One of the weak points of the Freeport is the hull to deck joint. Mostly due to the age of these boats.
We did not plan to take on such a project but when leaks developed, we knew what was ahead.

After a close inspection we discovered that the bolts were only 1/4 inch bolts and that after all these years I could break them off very easy with a pair of regular pliers.

The photos below show my approach to this problem.


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The old teak was already trashed so we just tore it off any way we could.


This shows the old caulk that was used to seal everything at the factory. Most of it was the consistency of mud


I pulled all the bolts out, replaced them with new 5/16 inch bolts, scraped as much of the caulk as I could from the joint. Then I used a grinder to dress everything down to where I could use fiberglass matt and West epoxy to make the joint one piece. I still wasn't convinced this was strong enough.



The entire decks and deck joint were stripped back to the gel-coat

Here are a couple of the deck bolts as they came out.

I decided to put wood bulwarks on the deck joint. In addition I would add two wale-strakes on the outside of the deck joint.
Here I have scarfed together all the boards needed to create a 42 foot bulwark and strake.
These are mahogany and I have for years used west epoxy thinned with lacquer thinner as a penetrating epoxy. These boards got the treatment on the back side as well as the face.

 The mahogany treated with epoxy. It is sanded smooth and once installed we put four coats of clear AwlGrip over the epoxy.

We have used this technique for many years and if West System 207 converter is used, it will stand up very well with little maintenance.

Above and Right: some of the planks have been scarfed together, treated with epoxy and sanded in preparation for installation.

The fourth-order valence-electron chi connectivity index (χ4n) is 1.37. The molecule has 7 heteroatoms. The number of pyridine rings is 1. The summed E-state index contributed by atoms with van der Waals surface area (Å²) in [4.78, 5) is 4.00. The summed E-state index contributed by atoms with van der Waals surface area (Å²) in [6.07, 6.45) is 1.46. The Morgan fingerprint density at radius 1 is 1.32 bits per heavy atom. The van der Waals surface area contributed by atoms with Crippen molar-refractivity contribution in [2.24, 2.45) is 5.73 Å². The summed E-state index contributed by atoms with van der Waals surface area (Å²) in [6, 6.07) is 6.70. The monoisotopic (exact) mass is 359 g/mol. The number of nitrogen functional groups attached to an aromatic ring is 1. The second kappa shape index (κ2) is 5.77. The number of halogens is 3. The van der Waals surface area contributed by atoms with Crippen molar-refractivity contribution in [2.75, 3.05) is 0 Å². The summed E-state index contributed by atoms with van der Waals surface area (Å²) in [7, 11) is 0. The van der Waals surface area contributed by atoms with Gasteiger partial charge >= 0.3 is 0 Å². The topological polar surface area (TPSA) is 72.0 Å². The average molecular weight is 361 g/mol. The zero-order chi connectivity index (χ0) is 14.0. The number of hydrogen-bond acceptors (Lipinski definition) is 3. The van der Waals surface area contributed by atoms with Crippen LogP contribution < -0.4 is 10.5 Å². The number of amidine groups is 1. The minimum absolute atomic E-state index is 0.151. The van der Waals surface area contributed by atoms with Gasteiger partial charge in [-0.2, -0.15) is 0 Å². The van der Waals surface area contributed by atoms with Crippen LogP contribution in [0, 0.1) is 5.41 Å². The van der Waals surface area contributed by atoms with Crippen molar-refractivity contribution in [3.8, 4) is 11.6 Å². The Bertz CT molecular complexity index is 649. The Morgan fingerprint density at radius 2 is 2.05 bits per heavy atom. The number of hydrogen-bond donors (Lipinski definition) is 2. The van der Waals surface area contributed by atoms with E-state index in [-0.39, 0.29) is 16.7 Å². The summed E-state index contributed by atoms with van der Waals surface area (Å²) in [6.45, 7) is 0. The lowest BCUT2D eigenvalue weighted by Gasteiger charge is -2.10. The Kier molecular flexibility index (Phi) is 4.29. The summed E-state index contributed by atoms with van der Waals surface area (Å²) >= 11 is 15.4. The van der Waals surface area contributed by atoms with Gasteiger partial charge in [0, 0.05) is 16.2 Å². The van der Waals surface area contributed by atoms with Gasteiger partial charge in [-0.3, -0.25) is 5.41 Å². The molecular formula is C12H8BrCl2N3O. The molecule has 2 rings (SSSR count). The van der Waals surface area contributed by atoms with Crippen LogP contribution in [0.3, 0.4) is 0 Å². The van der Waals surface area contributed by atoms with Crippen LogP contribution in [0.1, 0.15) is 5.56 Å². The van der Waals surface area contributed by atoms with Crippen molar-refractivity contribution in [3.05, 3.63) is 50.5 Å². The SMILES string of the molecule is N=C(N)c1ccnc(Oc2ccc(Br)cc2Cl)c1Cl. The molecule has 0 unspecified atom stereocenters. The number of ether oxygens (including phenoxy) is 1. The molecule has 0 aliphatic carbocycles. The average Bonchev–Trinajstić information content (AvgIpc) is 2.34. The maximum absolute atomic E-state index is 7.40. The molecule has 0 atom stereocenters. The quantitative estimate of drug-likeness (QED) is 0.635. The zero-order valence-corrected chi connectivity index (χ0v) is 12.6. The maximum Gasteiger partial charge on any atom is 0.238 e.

These two photos show the bulwark installed on the inside of the deck joint and the lower wale strake on the outside.
Once the other top strake is installed, fiberglass matt and epoxy were used to build up a "U-cannel" between the strake, bulwark and deck joint. Every piece is installed with epoxy and matt for added strength.


Starting the new cover boards. Note the two wale-strakes on the side of the boat


Dry fitting the cover boards and joining them with a "common scarf".

One trick I use for band saw cutting: When cutting and fitting the cover boards, I temporarily install them in their exact location. Then I trace the underside of the boards along the bulwark and the wale strake. Then I take them to the band saw and use masking tape to average out the curve of the bulwarks & wale strake. This also gives me the spacing of 3/4 inch for the overhang needed. It also makes it easier to see where to cut with the band saw just in case, like me, your vision is starting to fail you!


Once the boards are cut on the band saw, I clamp them in place and plane the edges to remove saw marks and any wobbles in my cutting.
Then I finish the edges with a belt sander and then bullnose the edges with a router.

The cover boards are installed, trimmed and sanded. All ready for 207 epoxy and clear Awlgrip.

In my quest for organization, I built-in a small storage box under the bow cover board to keep small items that are related to anchoring. Seizing wire, shackles, shackle wrench, pliers and anything needed to handle anchors.

Starting to fit all the deck hardware in place. Once we know where everything goes, I'll drill holes and remove all the deck gear.
We will build-up heavy coats of Awlgrip 545 epoxy primer. Then sand and fair the areas where things get bolted on.

All the deck gear will then get bolted in place and masked off for the Cloud White Awlgrip paint and non-skid.
The reason for this is because if you tighten bolts on something that has Awlgrip under it, the paint will mushroom out and eventually crack. Once it breaks open the surface, water can get in under the paint and spread the cracks



Left... sanding the first coat of epoxy and applying the second coat.

Two coats of West Epoxy using #207 hardener. This will get sanded smooth and then I will give it three coats of clear Awlgrip.


Note the small anchor parts locker..


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